If you’re not speaking, say so!

Posted on June 1, 2010. Filed under: American culture, cross cultural communication | Tags: , , , , |

The Supreme Court’s recent decision that  suspects must explicitly tell police they want to be silent to invoke Miranda protections during criminal interrogations is a spectacular example of American cultural communication patterns. You can’t just be quiet and have people get it (oh, he’s not talking) you have to say you’re not going to talk.

Americans are very direct and expect others to be equally direct. They do not read between the lines as well as cultures with indirect communication styles, and have difficulty understanding and recognizing nuance and inference.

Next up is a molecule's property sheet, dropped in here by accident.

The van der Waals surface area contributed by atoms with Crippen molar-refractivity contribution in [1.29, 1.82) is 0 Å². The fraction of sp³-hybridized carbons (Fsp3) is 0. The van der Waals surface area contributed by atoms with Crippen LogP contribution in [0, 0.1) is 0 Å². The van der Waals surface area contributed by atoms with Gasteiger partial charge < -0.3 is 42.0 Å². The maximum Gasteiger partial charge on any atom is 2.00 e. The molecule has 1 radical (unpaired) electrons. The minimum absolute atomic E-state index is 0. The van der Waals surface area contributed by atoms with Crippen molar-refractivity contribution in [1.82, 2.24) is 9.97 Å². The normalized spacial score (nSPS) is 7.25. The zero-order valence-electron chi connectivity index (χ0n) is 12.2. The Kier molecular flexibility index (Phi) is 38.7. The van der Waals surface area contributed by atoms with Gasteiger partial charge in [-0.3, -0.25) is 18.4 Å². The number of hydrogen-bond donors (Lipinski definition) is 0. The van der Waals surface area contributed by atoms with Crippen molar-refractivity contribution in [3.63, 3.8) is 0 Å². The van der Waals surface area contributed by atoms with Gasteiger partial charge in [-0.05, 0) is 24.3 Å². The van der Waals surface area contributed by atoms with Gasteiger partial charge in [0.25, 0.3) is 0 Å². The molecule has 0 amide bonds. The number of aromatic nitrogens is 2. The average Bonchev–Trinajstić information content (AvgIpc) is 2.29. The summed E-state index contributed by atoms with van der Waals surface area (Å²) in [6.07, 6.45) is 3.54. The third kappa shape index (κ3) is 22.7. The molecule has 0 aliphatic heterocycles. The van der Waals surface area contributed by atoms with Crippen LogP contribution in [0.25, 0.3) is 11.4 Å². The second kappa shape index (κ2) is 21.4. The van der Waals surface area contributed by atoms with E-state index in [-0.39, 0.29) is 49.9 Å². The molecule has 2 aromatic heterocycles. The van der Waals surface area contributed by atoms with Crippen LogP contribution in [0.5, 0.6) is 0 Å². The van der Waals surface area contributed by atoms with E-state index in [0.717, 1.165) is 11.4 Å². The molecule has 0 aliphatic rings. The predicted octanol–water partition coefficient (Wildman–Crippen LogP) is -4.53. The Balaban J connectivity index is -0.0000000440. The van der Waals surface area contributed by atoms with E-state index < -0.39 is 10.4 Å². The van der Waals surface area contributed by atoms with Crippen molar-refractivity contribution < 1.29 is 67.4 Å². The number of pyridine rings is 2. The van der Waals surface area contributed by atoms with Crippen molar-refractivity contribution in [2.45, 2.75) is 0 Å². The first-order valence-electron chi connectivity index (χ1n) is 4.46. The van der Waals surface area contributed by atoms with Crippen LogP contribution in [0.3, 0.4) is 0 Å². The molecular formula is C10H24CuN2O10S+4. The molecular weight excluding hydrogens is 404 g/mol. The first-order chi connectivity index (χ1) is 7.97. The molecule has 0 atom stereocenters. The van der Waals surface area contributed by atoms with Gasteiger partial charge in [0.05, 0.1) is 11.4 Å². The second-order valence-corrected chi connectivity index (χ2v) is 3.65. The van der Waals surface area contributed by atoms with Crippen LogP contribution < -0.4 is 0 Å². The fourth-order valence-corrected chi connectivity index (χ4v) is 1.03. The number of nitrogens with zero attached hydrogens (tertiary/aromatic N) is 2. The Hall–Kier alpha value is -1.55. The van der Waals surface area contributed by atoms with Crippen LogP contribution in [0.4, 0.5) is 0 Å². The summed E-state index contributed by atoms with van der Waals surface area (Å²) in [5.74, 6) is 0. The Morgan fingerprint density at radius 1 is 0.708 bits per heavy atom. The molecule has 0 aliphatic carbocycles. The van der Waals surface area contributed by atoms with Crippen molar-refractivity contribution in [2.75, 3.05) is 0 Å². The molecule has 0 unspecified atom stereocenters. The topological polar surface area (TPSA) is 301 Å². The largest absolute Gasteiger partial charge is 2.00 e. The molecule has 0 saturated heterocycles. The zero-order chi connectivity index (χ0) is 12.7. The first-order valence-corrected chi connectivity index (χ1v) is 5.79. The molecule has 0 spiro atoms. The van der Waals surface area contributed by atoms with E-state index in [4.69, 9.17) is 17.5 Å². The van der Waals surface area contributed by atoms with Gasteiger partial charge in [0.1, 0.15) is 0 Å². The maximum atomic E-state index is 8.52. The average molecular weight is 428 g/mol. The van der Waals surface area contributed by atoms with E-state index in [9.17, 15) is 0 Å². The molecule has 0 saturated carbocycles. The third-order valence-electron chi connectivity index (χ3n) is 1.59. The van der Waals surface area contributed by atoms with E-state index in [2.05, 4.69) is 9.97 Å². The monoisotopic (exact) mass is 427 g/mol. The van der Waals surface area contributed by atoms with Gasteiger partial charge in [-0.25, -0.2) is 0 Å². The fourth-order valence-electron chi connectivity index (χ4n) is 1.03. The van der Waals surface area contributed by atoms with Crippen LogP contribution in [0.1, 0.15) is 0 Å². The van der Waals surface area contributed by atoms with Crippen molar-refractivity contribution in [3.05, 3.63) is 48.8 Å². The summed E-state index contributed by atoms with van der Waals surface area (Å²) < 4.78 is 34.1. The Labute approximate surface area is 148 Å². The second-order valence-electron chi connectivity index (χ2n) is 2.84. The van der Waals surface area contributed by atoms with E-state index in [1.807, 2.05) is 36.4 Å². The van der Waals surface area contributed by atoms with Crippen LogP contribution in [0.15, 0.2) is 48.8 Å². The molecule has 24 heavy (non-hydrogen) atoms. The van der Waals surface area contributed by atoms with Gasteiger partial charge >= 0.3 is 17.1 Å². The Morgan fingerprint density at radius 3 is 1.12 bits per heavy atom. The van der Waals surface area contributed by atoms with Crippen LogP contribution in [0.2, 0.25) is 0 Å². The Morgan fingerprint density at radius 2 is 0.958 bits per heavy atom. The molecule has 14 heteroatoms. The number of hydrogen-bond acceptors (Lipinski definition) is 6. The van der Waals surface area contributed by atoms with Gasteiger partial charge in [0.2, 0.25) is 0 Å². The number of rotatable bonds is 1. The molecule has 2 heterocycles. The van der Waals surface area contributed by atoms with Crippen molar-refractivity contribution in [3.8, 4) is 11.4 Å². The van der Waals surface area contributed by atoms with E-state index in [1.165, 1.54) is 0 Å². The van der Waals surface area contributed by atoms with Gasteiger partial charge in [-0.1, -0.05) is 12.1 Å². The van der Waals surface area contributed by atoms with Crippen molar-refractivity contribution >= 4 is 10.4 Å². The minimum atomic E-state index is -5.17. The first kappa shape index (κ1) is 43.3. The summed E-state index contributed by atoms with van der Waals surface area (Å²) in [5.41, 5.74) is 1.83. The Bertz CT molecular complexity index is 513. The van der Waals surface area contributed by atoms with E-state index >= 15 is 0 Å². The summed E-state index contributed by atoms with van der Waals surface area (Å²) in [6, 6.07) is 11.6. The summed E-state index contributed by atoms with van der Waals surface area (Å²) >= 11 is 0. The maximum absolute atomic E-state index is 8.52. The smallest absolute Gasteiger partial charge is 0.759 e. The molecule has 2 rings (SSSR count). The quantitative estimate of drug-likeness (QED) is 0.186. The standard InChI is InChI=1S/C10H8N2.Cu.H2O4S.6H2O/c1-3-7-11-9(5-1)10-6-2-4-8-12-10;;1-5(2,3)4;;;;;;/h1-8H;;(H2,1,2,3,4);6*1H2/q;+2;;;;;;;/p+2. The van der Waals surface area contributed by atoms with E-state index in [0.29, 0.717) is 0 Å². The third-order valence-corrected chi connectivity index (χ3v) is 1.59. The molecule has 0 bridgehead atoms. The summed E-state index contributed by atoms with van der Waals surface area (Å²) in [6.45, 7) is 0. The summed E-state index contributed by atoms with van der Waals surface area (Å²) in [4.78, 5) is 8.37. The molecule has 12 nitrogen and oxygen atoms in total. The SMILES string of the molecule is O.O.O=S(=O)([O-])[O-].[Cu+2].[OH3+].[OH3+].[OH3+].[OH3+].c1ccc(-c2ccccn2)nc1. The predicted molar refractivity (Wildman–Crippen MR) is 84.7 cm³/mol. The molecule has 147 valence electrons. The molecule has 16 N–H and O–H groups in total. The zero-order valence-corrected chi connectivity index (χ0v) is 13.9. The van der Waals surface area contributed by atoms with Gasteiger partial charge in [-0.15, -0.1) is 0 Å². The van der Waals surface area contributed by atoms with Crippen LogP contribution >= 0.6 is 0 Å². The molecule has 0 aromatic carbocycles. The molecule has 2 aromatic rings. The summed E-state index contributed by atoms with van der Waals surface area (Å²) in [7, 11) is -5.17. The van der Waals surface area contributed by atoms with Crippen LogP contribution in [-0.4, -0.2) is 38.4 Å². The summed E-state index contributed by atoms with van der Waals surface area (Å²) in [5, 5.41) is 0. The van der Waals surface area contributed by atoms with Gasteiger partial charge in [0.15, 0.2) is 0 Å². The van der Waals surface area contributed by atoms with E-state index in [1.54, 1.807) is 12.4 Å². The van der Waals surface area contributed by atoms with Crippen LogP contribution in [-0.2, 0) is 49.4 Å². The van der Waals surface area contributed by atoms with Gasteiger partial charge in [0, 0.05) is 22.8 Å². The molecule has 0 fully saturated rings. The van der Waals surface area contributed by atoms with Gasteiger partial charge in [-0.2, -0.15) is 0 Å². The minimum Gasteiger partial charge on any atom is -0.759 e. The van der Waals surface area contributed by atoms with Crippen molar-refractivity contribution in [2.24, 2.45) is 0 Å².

I’m still trying to wrap my mind around this one: You don’t have the right to be quiet, because you didn’t say you were going to be quiet, you were just, well, quiet. No rights for you!!

As our newest judge, a.k.a the Wise Latina, pointed out, “criminal suspects must now unambiguously invoke their right to remain silent”.  As if not speaking is somehow ambiguous.

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